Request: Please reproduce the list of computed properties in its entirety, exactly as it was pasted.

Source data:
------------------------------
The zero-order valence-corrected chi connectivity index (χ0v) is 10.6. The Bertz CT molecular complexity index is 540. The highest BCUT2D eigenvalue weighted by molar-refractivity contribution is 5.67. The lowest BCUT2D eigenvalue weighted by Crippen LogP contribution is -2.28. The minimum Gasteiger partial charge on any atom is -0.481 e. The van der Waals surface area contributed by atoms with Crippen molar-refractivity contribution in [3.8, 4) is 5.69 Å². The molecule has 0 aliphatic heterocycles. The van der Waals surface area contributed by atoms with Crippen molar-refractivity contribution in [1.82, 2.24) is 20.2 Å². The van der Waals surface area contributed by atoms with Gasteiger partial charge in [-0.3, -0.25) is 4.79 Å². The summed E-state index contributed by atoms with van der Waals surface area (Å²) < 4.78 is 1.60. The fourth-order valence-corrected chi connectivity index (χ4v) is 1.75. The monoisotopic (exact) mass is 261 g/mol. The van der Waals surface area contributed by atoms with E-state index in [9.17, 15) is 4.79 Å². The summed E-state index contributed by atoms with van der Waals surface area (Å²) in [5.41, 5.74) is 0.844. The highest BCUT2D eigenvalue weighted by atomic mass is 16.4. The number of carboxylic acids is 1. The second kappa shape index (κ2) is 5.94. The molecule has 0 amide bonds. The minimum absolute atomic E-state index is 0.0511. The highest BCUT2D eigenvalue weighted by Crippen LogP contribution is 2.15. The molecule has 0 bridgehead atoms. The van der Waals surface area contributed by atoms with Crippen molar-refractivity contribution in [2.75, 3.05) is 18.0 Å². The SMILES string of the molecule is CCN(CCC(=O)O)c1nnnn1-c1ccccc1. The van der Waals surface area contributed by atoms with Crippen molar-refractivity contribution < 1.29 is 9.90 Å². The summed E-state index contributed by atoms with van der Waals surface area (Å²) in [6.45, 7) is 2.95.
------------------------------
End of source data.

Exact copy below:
The zero-order valence-corrected chi connectivity index (χ0v) is 10.6. The Bertz CT molecular complexity index is 540. The highest BCUT2D eigenvalue weighted by molar-refractivity contribution is 5.67. The lowest BCUT2D eigenvalue weighted by Crippen LogP contribution is -2.28. The minimum Gasteiger partial charge on any atom is -0.481 e. The van der Waals surface area contributed by atoms with Crippen molar-refractivity contribution in [3.8, 4) is 5.69 Å². The molecule has 0 aliphatic heterocycles. The van der Waals surface area contributed by atoms with Crippen molar-refractivity contribution in [1.82, 2.24) is 20.2 Å². The van der Waals surface area contributed by atoms with Gasteiger partial charge in [-0.3, -0.25) is 4.79 Å². The summed E-state index contributed by atoms with van der Waals surface area (Å²) < 4.78 is 1.60. The fourth-order valence-corrected chi connectivity index (χ4v) is 1.75. The monoisotopic (exact) mass is 261 g/mol. The van der Waals surface area contributed by atoms with E-state index in [9.17, 15) is 4.79 Å². The summed E-state index contributed by atoms with van der Waals surface area (Å²) in [5.41, 5.74) is 0.844. The highest BCUT2D eigenvalue weighted by atomic mass is 16.4. The number of carboxylic acids is 1. The second kappa shape index (κ2) is 5.94. The molecule has 0 amide bonds. The minimum absolute atomic E-state index is 0.0511. The highest BCUT2D eigenvalue weighted by Crippen LogP contribution is 2.15. The molecule has 0 bridgehead atoms. The van der Waals surface area contributed by atoms with Crippen molar-refractivity contribution in [2.75, 3.05) is 18.0 Å². The SMILES string of the molecule is CCN(CCC(=O)O)c1nnnn1-c1ccccc1. The van der Waals surface area contributed by atoms with Crippen molar-refractivity contribution < 1.29 is 9.90 Å². The summed E-state index contributed by atoms with van der Waals surface area (Å²) in [6.45, 7) is 2.95.